[CentOS] disk I/O problems and Solutions

Pasi Kärkkäinen pasik at iki.fi
Fri Oct 9 18:19:56 UTC 2009

On Fri, Oct 09, 2009 at 12:45:14PM -0400, Alan McKay wrote:
> Hey folks,
> CentOS / PostgreSQL shop over here.
> I'm hitting 3 of my favorite lists with this, so here's hoping that
> the BCC trick is the right way to do it :-)
> We've just discovered thanks to a new Munin plugin
> http://blogs.amd.co.at/robe/2008/12/graphing-linux-disk-io-statistics-with-munin.html
> that our production DB is completely maxing out in I/O for about a 3
> hour stretch from 6am til 9am
> This is "device utilization" as per the last graph at the above link.
> Load went down for a while but is now between 70% and 95% sustained.
> We've only had this plugin going for less than a day so I don't really
>  have any more data going back further.  But we've suspected a disk
> issue for some time - just have not been able to prove it.
> Our system
> IBM 3650 - quad 2Ghz e5405 Xeon
> 8K SAS RAID Controller
> 6 x 300G 15K/RPM SAS Drives
> /dev/sda - 2 drives configured as a RAID 1 for 300G for the OS
> /dev/sdb - 3 drives configured as RAID5 for 600G for the DB
> 1 drive as a global hot spare
> /dev/sdb is the one that is maxing out.
> We need to have a very serious look at fixing this situation.   But we
> don't have the money to be experimenting with solutions that won't
> solve our problem.  And our budget is fairly limited.
> Is there a public library somewhere of disk subsystems and their
> performance figures?  Done with some semblance of a standard
> benchmark?
> One benchmark I am partial to is this one :
> http://wiki.postgresql.org/wiki/PgCon_2009/Greg_Smith_Hardware_Benchmarking_notes#dd_test
> One thing I am thinking of in the immediate term is taking the RAID5 +
> hot spare and converting it to RAID10 with the same amount of storage.
>  Will that perform much better?

Does your RAID controller have battery-backed write-cache? That's needed
to get good performance from RAID5. 

Changing to RAID-10 will definitely help.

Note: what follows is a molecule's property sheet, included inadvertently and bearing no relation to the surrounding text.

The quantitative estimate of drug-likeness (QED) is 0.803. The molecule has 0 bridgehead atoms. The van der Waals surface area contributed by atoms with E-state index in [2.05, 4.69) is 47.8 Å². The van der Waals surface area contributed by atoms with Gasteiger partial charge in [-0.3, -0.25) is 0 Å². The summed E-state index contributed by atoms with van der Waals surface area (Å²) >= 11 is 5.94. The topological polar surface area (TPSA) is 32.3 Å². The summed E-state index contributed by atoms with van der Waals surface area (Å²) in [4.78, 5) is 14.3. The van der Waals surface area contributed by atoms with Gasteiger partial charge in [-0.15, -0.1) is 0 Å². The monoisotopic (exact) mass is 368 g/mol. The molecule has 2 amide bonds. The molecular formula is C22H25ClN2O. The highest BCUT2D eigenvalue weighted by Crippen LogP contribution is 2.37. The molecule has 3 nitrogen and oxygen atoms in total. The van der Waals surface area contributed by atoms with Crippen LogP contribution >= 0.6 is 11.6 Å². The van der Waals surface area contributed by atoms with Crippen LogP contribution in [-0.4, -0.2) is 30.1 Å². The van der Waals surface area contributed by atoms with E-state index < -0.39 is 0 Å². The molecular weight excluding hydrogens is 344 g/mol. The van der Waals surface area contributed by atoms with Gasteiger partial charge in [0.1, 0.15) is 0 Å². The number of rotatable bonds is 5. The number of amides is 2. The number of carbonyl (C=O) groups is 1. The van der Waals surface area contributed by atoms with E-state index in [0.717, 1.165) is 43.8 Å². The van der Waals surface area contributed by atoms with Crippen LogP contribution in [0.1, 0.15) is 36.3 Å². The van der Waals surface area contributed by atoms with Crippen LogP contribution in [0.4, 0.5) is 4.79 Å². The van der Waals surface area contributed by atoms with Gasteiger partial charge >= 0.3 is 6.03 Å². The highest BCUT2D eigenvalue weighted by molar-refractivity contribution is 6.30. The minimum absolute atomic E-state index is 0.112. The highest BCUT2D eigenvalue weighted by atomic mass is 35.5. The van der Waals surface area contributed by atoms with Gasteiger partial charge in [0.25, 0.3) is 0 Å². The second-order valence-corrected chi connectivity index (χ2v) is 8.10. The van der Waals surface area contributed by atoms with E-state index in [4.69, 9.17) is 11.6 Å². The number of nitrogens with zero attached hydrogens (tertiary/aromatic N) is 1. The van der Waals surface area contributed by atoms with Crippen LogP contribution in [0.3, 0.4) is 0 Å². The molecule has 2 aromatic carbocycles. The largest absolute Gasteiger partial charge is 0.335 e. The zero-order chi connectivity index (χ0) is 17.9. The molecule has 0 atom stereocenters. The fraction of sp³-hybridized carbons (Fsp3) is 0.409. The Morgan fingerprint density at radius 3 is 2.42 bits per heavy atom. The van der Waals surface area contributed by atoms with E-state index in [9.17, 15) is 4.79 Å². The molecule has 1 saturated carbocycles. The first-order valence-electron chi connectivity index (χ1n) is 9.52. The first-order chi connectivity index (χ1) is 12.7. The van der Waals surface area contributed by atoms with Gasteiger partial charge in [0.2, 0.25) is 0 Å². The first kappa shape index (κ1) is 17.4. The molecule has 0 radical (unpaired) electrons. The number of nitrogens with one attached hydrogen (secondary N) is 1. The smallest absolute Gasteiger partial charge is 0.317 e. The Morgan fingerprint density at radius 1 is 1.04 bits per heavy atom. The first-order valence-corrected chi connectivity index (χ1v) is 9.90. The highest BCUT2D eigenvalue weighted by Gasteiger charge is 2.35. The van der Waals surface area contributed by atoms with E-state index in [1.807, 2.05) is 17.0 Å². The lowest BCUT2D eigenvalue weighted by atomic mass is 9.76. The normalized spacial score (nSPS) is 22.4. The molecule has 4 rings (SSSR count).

> In general we are planning to move away from RAID5 toward RAID10.

That's good. RAID5 isn't very good for database use..

> We also have on order an external IBM array (don't have the exact name
> on hand but model number was 3000) with 12 drive bays.  We ordered it
> with just 4 x SATAII drives, and were going to put it on a different
> system as a RAID10.  These are just 7200 RPM drives - the goal was
> cheaper storage because the SAS drives are about twice as much per
> drive, and it is only a 300G drive versus the 1T SATA2 drives.   IIRC
> the SATA2 drives are about $200 each and the SAS 300G drives about
> $500 each.
> So I have 2 thoughts with this 12 disk array.   1 is to fill it up
> with 12 x cheap SATA2 drives and hope that even though the spin-rate
> is a lot slower, that the fact that it has more drives will make it
> perform better.  But somehow I am doubtful about that.   The other
> thought is to bite the bullet and fill it up with 300G SAS drives.
> any thoughts here?  recommendations on what to do with a tight budget?
>   It could be the answer is that I just have to go back to the bean
> counters and tell them we have no choice but to start spending some
> real money.  But on what?  And how do I prove that this is the only
> choice?

I'd use ltp disktest to measure the performance using various
workloads.. sequential and random, using different amount of threads and
different blocksizes.

There's only so many random IOPS each disk can do.. 15k SAS drive will
be 2-3x faster than 7200 rpm SATA disk, but still 4 disks total isn't
THAT much.. 

-- Pasi

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